Published by
Dec 1, 2008 (last update: Feb 10, 2009)

Using cin to get user input.

Score: 3.7/5 (49 votes)
*****
Too many questions keep popping up with the same problem. How do I get user input from cin using >> into X type. Using the >> operator opens you up to alot of problems. Just try entering some invalid data and see how it handles it.

Cin is notorious at causing input issues because it doesn't remove the newline character from the stream or do type-checking. So anyone using cin >> var; and following it up with another cin >> stringtype; or getline(); will receive empty inputs. It's best practice to NOT MIX the different types of input methods from cin.

I know it's going to be easier to use cin >> integer; than the code below. However, the code below is type-safe and if you enter something that isn't an integer it will handle it. The above code will simply go into an infinite loop and cause undefined behaviour in your application.

Another dis-advantage of using cin >> stringvar; is that cin will do no checks for length, and it will break on a space. So you enter something that is more than 1 word, only the first word is going to be loaded. Leaving the space, and following word still in the input stream.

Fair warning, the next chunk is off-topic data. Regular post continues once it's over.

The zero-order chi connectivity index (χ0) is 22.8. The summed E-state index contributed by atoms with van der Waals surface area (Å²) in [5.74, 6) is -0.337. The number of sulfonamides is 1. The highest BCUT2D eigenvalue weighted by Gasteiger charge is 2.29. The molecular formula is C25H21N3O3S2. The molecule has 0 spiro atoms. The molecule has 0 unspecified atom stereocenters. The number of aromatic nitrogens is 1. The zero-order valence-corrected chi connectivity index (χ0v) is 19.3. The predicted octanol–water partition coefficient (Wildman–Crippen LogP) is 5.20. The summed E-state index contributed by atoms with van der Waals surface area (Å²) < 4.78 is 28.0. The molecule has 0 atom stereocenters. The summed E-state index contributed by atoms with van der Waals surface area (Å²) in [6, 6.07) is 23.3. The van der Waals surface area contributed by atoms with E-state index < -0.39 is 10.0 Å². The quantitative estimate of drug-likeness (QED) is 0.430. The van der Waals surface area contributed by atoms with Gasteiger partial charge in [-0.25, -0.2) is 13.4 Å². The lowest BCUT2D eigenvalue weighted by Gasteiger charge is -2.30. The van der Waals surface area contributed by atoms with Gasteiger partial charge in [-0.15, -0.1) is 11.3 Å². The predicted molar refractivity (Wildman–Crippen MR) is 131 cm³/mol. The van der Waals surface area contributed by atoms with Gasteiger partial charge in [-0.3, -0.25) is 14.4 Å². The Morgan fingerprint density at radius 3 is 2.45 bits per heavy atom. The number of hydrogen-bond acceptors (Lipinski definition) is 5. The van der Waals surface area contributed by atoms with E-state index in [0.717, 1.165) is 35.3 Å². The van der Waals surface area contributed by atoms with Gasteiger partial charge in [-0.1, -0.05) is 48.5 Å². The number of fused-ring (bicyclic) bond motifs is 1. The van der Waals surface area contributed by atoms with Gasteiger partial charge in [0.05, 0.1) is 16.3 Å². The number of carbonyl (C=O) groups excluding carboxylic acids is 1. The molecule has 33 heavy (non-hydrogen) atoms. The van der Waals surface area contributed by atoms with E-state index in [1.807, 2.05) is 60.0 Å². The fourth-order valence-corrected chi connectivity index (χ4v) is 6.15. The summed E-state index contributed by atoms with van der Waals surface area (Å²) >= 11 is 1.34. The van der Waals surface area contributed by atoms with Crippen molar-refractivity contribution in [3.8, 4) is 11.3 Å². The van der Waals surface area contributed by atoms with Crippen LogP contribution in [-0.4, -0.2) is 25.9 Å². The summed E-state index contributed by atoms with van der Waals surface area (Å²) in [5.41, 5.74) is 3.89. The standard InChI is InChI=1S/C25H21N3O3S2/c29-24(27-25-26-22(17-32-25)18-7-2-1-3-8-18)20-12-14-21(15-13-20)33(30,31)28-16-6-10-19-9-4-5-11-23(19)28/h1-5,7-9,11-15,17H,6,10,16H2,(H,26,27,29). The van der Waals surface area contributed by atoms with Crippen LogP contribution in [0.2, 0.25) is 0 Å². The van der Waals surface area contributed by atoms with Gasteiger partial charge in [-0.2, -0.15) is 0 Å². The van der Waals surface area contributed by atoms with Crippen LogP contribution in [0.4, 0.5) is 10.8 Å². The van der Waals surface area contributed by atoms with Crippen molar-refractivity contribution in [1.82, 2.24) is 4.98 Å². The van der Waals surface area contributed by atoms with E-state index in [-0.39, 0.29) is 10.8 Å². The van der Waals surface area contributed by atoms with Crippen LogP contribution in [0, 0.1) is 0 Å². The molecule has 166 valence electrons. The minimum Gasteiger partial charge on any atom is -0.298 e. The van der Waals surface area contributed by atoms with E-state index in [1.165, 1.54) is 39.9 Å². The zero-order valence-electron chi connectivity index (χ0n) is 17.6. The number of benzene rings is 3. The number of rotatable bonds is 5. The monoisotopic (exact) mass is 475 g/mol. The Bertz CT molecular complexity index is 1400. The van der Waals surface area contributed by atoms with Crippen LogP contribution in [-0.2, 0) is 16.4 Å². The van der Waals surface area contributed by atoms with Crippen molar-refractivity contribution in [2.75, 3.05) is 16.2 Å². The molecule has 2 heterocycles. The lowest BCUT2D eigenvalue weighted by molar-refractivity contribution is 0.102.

A more elegant solution, and much easier to use is the getline(); function. The example below shows you how to load information, and convert it between types.

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#include <iostream>
#include <string>
#include <sstream>

using namespace std;

int main() {

 string input = "";

 // How to get a string/sentence with spaces
 cout << "Please enter a valid sentence (with spaces):\n>";
 getline(cin, input);
 cout << "You entered: " << input << endl << endl;

 // How to get a number.
 int myNumber = 0;

 while (true) {
   cout << "Please enter a valid number: ";
   getline(cin, input);

   // This code converts from string to number safely.
   stringstream myStream(input);
   if (myStream >> myNumber)
     break;
   cout << "Invalid number, please try again" << endl;
 }
 cout << "You entered: " << myNumber << endl << endl;

 // How to get a single char.
 char myChar  = {0};

 while (true) {
   cout << "Please enter 1 char: ";
   getline(cin, input);

   if (input.length() == 1) {
     myChar = input[0];
     break;
   }

   cout << "Invalid character, please try again" << endl;
 }
 cout << "You entered: " << myChar << endl << endl;

 cout << "All done. And without using the >> operator" << endl;

 return 0;
}